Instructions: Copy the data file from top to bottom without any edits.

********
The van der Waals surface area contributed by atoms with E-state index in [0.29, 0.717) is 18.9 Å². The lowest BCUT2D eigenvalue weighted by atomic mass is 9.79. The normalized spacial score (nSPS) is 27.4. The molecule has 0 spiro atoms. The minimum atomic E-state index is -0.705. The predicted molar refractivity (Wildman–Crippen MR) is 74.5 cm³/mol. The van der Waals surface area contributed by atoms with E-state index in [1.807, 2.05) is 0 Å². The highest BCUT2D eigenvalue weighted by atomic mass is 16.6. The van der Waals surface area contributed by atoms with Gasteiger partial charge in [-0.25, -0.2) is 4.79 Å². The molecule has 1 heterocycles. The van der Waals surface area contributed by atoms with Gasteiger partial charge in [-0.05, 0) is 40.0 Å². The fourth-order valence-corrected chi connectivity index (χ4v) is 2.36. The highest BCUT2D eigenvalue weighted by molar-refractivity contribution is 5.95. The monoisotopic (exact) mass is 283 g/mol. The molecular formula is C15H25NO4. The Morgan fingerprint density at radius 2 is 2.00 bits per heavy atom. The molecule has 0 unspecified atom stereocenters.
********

The van der Waals surface area contributed by atoms with E-state index in [0.29, 0.717) is 18.9 Å². The lowest BCUT2D eigenvalue weighted by atomic mass is 9.79. The normalized spacial score (nSPS) is 27.4. The molecule has 0 spiro atoms. The minimum atomic E-state index is -0.705. The predicted molar refractivity (Wildman–Crippen MR) is 74.5 cm³/mol. The van der Waals surface area contributed by atoms with E-state index in [1.807, 2.05) is 0 Å². The highest BCUT2D eigenvalue weighted by atomic mass is 16.6. The van der Waals surface area contributed by atoms with Gasteiger partial charge in [-0.25, -0.2) is 4.79 Å². The molecule has 1 heterocycles. The van der Waals surface area contributed by atoms with Gasteiger partial charge in [-0.05, 0) is 40.0 Å². The fourth-order valence-corrected chi connectivity index (χ4v) is 2.36. The highest BCUT2D eigenvalue weighted by molar-refractivity contribution is 5.95. The monoisotopic (exact) mass is 283 g/mol. The molecular formula is C15H25NO4. The Morgan fingerprint density at radius 2 is 2.00 bits per heavy atom. The molecule has 0 unspecified atom stereocenters.